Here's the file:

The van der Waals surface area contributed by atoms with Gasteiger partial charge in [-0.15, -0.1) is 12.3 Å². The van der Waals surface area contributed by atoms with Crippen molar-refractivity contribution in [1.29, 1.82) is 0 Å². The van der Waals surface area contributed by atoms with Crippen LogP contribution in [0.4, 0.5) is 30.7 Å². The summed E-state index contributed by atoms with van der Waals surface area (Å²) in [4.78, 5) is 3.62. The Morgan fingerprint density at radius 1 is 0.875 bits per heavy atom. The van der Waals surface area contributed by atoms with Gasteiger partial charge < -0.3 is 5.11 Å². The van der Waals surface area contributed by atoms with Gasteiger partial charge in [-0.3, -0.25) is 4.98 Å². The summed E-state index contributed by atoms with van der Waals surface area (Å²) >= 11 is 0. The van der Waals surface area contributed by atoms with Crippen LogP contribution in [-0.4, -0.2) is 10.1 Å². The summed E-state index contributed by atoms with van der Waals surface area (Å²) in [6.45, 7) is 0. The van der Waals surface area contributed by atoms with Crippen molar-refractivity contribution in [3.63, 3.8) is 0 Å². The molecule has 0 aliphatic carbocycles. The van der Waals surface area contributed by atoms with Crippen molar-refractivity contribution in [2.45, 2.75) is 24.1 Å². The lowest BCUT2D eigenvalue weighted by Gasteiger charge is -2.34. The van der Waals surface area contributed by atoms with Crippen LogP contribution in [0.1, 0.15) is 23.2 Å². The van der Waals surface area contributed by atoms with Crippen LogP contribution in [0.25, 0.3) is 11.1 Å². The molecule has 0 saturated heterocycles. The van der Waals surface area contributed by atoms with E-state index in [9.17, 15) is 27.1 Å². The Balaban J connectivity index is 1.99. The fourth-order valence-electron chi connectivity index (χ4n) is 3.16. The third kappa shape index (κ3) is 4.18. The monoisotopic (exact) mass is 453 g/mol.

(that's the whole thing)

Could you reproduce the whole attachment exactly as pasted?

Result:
The van der Waals surface area contributed by atoms with Gasteiger partial charge in [-0.15, -0.1) is 12.3 Å². The van der Waals surface area contributed by atoms with Crippen molar-refractivity contribution in [1.29, 1.82) is 0 Å². The van der Waals surface area contributed by atoms with Crippen LogP contribution in [0.4, 0.5) is 30.7 Å². The summed E-state index contributed by atoms with van der Waals surface area (Å²) in [4.78, 5) is 3.62. The Morgan fingerprint density at radius 1 is 0.875 bits per heavy atom. The van der Waals surface area contributed by atoms with Gasteiger partial charge < -0.3 is 5.11 Å². The van der Waals surface area contributed by atoms with Gasteiger partial charge in [-0.3, -0.25) is 4.98 Å². The summed E-state index contributed by atoms with van der Waals surface area (Å²) >= 11 is 0. The van der Waals surface area contributed by atoms with Crippen LogP contribution in [-0.4, -0.2) is 10.1 Å². The summed E-state index contributed by atoms with van der Waals surface area (Å²) in [6.45, 7) is 0. The van der Waals surface area contributed by atoms with Crippen molar-refractivity contribution in [3.63, 3.8) is 0 Å². The molecule has 0 aliphatic carbocycles. The van der Waals surface area contributed by atoms with Crippen molar-refractivity contribution in [2.45, 2.75) is 24.1 Å². The lowest BCUT2D eigenvalue weighted by Gasteiger charge is -2.34. The van der Waals surface area contributed by atoms with Crippen LogP contribution in [0.1, 0.15) is 23.2 Å². The van der Waals surface area contributed by atoms with Crippen LogP contribution in [0.25, 0.3) is 11.1 Å². The molecule has 0 saturated heterocycles. The van der Waals surface area contributed by atoms with E-state index in [9.17, 15) is 27.1 Å². The Balaban J connectivity index is 1.99. The fourth-order valence-electron chi connectivity index (χ4n) is 3.16. The third kappa shape index (κ3) is 4.18. The monoisotopic (exact) mass is 453 g/mol.